A: As long as my clients are able to handle a long session, 10 minute breaks between hours will be enough for me to clear my mind, as I know myself after the fifth hour, I start feeling pretty drained, so those breaks are a lifesaver. And if my clients start to struggle, I always suggest they do something to keep busy like reading, talking, or watching a movie etc. Even warming themselves with hot drinks might help because our body gets into shock after such a long traumatizing session and we start feeling cold and sensitive.

Q: Talking about long sessions... We often think about the person getting a tattoo, but what about the artist? What is the ultimate no no when it comes to tattooing for long hours?
A: My longest session was, maybe nine hours of needle, but only once, during my visit as a guest artist.. Most of the time I'm trying to book an extra half session or even a full day, just to not get into over work situation.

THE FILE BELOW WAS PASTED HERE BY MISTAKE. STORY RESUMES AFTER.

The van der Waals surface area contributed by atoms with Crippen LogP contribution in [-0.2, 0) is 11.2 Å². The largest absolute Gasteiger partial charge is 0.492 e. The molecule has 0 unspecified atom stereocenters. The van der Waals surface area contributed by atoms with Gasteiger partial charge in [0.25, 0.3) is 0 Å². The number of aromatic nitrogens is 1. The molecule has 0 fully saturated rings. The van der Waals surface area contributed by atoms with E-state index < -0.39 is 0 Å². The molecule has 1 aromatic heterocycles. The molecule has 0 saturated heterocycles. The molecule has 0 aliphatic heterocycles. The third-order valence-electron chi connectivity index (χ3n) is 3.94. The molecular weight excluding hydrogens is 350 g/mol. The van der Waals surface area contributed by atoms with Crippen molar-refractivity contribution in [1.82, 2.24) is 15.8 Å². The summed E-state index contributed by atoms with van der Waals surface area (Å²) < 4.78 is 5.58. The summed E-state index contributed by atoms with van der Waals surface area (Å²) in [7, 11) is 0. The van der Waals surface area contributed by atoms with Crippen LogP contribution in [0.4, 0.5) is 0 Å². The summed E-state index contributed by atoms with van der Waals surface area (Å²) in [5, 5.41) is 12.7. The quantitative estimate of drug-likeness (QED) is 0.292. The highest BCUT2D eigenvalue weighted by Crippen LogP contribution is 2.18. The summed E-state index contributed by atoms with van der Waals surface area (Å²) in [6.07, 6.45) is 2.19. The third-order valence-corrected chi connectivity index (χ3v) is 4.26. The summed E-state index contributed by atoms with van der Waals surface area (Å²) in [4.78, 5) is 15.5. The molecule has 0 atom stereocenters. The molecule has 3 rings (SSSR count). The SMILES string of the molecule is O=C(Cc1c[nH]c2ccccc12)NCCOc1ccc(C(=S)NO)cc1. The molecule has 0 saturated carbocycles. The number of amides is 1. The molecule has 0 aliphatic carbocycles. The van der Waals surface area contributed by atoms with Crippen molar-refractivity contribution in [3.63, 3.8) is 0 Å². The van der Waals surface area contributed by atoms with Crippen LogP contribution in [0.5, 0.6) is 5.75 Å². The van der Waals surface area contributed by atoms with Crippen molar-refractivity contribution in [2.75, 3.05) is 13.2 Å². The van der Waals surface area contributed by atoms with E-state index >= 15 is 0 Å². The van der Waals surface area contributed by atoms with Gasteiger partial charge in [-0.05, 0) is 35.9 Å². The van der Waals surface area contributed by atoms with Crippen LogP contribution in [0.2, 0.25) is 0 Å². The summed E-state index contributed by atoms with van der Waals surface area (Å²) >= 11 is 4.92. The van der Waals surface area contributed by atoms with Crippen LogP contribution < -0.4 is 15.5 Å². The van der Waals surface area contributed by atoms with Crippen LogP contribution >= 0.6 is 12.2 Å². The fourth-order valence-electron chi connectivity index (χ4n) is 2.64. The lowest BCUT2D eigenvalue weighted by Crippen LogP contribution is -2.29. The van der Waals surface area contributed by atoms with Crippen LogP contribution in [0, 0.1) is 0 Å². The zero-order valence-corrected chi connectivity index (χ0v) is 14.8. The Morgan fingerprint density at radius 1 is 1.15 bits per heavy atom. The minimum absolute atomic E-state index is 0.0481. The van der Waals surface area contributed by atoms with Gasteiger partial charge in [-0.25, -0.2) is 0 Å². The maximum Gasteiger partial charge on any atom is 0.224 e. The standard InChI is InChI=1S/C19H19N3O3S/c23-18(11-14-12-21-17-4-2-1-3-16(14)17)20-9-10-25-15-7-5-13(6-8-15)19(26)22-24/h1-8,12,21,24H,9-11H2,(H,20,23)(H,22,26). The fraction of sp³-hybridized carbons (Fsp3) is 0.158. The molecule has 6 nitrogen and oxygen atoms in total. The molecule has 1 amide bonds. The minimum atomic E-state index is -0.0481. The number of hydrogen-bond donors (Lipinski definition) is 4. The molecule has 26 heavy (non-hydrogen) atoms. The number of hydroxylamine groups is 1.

Q: Where are you located? Please write your email, socials, studio location and your availability for bookings.
A: Currently I'm working at "Gida Tattoo Gallery" in Tel Aviv city st.lilinblum 25, Israel. I also travel to other places around the world but not too often, you can reach me out by DM on my Instagram @jeka_s_tattoo or Email I'm not that busy, month or two ahead.

Q: What do you like the most about being a tattoo artist?
A: To create and leave my signature as a jewelry on people's body, to meet clients of all kinds and to hear their life stories, that's amazing.

Q: If you were starting today, what would you do differently?
A: I'd change two things: I'd focus on improving my artistic skills before diving into the tattoo industry. and, I'd seek out opportunities to learn directly from experienced professional artists, it could have saved me a lot of time.